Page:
Pilots and their airplanes

The custom to display pilots‘ names on the aircraft

needs to be explained. The name shown did not

mean that the ship was assigned exclusively to

this pilot. In fact, pilots rotated flying the particular

ship and quite often the pilot-in-command and his

copilot were not paired permanently, not to mention the rest of the crew. For example, McMillan

flew with McLean for the first time on April 17 i.e.,

two days before the Rovereto raid which was their

second mission together. After the emergency

landing with Angel of Mercy they flew together in


Photo: Cpl. Robert A. Cooper via

After this excited communication a calm order to

drop the bombs was heard on the air and the leading ship started to turn away from the target.

Flak fire intensified and it seemed impossible for

anyone to fly through its barrage. Lt. W. H. Naff’s

aircraft from 380th BS was hit very hard and lost

one engine. Another aircraft left the formation

to escort him. Naff managed to bring the heavily

damaged ship back behind the Allied lines where the whole crew bailed out. It was not over yet.

Another seriously damaged aircraft was 1st Lt.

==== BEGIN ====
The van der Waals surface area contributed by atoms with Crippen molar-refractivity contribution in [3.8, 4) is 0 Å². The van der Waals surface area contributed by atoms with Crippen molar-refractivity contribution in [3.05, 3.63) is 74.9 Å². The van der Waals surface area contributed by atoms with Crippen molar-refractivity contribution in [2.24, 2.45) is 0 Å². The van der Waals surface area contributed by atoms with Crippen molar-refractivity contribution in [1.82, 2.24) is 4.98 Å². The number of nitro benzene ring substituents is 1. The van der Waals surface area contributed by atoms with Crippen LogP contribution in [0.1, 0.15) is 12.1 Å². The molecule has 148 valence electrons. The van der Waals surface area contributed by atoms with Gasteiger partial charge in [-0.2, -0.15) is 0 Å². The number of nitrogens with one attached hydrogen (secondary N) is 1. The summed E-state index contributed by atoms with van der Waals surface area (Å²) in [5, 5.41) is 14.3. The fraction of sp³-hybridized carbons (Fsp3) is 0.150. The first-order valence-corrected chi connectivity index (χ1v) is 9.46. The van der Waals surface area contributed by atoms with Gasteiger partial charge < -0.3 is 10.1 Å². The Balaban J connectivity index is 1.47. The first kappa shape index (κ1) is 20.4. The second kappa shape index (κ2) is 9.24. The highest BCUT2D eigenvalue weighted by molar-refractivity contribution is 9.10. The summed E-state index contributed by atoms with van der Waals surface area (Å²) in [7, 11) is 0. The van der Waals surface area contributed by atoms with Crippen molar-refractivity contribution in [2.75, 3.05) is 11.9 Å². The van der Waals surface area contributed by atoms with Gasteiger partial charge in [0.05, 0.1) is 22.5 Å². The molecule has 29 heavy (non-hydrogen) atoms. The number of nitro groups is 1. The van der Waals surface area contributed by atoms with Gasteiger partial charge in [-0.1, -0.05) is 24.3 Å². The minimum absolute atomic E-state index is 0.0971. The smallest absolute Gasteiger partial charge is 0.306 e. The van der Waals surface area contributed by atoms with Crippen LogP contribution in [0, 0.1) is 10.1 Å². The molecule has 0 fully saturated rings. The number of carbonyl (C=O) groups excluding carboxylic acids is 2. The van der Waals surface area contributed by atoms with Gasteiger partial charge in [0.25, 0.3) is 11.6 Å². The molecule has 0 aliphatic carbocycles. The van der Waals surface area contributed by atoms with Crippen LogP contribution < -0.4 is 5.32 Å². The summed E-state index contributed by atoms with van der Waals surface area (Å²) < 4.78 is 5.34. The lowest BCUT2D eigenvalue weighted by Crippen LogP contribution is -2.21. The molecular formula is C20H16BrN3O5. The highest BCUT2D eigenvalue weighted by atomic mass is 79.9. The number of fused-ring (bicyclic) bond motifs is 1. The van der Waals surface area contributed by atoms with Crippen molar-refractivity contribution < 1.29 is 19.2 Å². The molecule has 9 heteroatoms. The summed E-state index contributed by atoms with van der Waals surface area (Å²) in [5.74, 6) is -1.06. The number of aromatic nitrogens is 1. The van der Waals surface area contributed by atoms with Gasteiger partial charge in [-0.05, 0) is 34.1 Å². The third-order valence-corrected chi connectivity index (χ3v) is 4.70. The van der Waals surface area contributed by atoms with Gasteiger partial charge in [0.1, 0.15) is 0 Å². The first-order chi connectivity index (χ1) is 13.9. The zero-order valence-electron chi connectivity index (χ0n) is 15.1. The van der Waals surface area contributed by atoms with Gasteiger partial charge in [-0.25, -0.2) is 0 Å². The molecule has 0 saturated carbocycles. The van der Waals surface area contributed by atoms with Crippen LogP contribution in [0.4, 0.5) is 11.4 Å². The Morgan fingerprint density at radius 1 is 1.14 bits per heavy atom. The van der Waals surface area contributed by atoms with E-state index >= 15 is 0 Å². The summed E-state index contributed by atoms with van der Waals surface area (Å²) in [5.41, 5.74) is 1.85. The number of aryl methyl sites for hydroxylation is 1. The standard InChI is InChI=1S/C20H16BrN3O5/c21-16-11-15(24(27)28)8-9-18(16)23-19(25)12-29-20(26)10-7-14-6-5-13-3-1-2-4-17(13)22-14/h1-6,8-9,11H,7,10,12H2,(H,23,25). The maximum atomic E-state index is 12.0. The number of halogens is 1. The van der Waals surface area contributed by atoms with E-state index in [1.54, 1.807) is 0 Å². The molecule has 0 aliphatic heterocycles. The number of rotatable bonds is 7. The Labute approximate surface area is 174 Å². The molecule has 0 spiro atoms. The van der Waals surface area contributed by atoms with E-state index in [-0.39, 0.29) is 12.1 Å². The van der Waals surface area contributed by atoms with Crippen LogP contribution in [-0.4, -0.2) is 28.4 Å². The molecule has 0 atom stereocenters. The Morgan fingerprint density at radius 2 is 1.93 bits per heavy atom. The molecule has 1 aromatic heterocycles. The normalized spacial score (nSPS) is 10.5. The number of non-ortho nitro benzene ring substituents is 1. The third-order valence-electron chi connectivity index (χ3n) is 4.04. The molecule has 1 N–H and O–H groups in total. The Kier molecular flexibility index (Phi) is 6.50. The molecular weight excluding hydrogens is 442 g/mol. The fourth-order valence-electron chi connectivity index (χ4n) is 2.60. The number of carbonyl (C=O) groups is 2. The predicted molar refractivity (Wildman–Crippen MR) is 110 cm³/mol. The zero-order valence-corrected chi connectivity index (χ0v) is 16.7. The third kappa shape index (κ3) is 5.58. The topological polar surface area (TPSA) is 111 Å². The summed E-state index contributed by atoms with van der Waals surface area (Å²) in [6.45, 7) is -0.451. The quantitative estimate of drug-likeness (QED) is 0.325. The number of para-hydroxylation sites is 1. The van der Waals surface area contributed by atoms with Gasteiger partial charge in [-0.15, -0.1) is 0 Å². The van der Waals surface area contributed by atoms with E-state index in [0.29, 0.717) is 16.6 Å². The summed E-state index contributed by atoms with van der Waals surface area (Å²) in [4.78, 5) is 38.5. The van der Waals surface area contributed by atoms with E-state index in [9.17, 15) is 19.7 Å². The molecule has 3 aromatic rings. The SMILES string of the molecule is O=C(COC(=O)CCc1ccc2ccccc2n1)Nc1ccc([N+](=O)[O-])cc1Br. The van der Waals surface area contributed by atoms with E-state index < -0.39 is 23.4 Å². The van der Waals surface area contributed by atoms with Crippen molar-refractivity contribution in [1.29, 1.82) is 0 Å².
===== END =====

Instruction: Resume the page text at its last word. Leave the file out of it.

William S. McMillan’s ship. His “Angel of Mercy”

was hit by several shrapnel shells which damaged the hydraulic system. The copilot was 1st

Lt. Walter D. McLean, the other crew members on

board were bombardier 2nd Lt. William W. Graham, radio-operator and gunner S/Sgt. Donald

E. Wilson and gunners T/Sgt Kenneth G. Mueller

and S/Sgt Arthur S. Hatfield. Both men at controls

managed to maintain Angel of Mercy on the course so that Graham was able to drop the bombs on

the target. The loss of the hydraulic system also

meant that the landing gear could not be lowered

for the landing.

That was however a secondary problem in the

given moment, first they had to make it with a damaged aircraft over the mountains, and to friendly

territory. They succeeded in doing both and their

comrades at Fano base, where the group had

moved barely two weeks before from Corsica,

would observe an unusual landing. The Mitchell

approaching the runway had only the nose leg extended. The unusual belly landing was successful

though, and except for the rear gunner Hatfield,

who was already wounded over the target, everybody else escaped unscathed.

For his leadership under the heavy fire the formation leader, Col. Peter H. Remington, was

decorated with Silver Star, several other pilots

were awarded as well. McMillan was decorated

with DFC for his conduct and the citation to the

decoration award stated: "[…] Upon the commencement of the bomb run, shell fragments from

intense anti-aircraft fire heavily damaged his airplane. Displaying great courage […] maintained his

crippled aircraft on course, thereby enabling his

bombardier to release his bombs […] Then piloting

the shattered bomber over difficult mountainous

terrain to his base, […] effected a perfect landing

without injury to his crew."

McMillan managed to save his fellow crew members however he could not save the ship. The Flak

damage as well as the “kiss” with the ground upon

landing were extensive and she was written off.

Photo: Cpl. Robert A. Cooper via


Walter D. McLean at the time of his studies.